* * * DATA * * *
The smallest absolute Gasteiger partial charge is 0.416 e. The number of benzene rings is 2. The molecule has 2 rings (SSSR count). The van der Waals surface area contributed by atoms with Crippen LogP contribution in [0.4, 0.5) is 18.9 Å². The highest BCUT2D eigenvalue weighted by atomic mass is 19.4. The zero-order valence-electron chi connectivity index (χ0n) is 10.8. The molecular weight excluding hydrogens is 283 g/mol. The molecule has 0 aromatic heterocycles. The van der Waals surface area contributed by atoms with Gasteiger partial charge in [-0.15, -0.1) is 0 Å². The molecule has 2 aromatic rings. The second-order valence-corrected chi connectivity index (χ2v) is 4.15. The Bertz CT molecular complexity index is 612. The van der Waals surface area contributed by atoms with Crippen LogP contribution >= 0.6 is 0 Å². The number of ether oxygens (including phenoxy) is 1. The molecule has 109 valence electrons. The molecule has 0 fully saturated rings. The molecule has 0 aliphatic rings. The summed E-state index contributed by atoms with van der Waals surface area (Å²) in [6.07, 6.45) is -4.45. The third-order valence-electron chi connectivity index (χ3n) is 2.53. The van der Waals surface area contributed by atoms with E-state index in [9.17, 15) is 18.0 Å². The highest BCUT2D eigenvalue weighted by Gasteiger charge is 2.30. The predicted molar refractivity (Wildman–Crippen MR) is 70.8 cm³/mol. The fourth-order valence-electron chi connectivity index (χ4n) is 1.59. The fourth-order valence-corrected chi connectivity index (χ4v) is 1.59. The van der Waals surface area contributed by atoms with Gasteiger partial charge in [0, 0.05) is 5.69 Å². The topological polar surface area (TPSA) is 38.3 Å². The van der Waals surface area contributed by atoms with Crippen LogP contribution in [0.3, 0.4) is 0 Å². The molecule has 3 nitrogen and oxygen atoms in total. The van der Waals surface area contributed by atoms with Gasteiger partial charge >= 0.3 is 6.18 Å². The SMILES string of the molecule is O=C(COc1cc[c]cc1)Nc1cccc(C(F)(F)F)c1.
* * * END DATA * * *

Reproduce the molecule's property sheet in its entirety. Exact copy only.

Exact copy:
The smallest absolute Gasteiger partial charge is 0.416 e. The number of benzene rings is 2. The molecule has 2 rings (SSSR count). The van der Waals surface area contributed by atoms with Crippen LogP contribution in [0.4, 0.5) is 18.9 Å². The highest BCUT2D eigenvalue weighted by atomic mass is 19.4. The zero-order valence-electron chi connectivity index (χ0n) is 10.8. The molecular weight excluding hydrogens is 283 g/mol. The molecule has 0 aromatic heterocycles. The van der Waals surface area contributed by atoms with Gasteiger partial charge in [-0.15, -0.1) is 0 Å². The molecule has 2 aromatic rings. The second-order valence-corrected chi connectivity index (χ2v) is 4.15. The Bertz CT molecular complexity index is 612. The van der Waals surface area contributed by atoms with Crippen LogP contribution >= 0.6 is 0 Å². The number of ether oxygens (including phenoxy) is 1. The molecule has 109 valence electrons. The molecule has 0 fully saturated rings. The molecule has 0 aliphatic rings. The summed E-state index contributed by atoms with van der Waals surface area (Å²) in [6.07, 6.45) is -4.45. The third-order valence-electron chi connectivity index (χ3n) is 2.53. The van der Waals surface area contributed by atoms with E-state index in [9.17, 15) is 18.0 Å². The highest BCUT2D eigenvalue weighted by Gasteiger charge is 2.30. The predicted molar refractivity (Wildman–Crippen MR) is 70.8 cm³/mol. The fourth-order valence-electron chi connectivity index (χ4n) is 1.59. The fourth-order valence-corrected chi connectivity index (χ4v) is 1.59. The van der Waals surface area contributed by atoms with Gasteiger partial charge in [0, 0.05) is 5.69 Å². The topological polar surface area (TPSA) is 38.3 Å². The van der Waals surface area contributed by atoms with Crippen LogP contribution in [0.3, 0.4) is 0 Å². The molecule has 3 nitrogen and oxygen atoms in total. The van der Waals surface area contributed by atoms with Gasteiger partial charge >= 0.3 is 6.18 Å². The SMILES string of the molecule is O=C(COc1cc[c]cc1)Nc1cccc(C(F)(F)F)c1.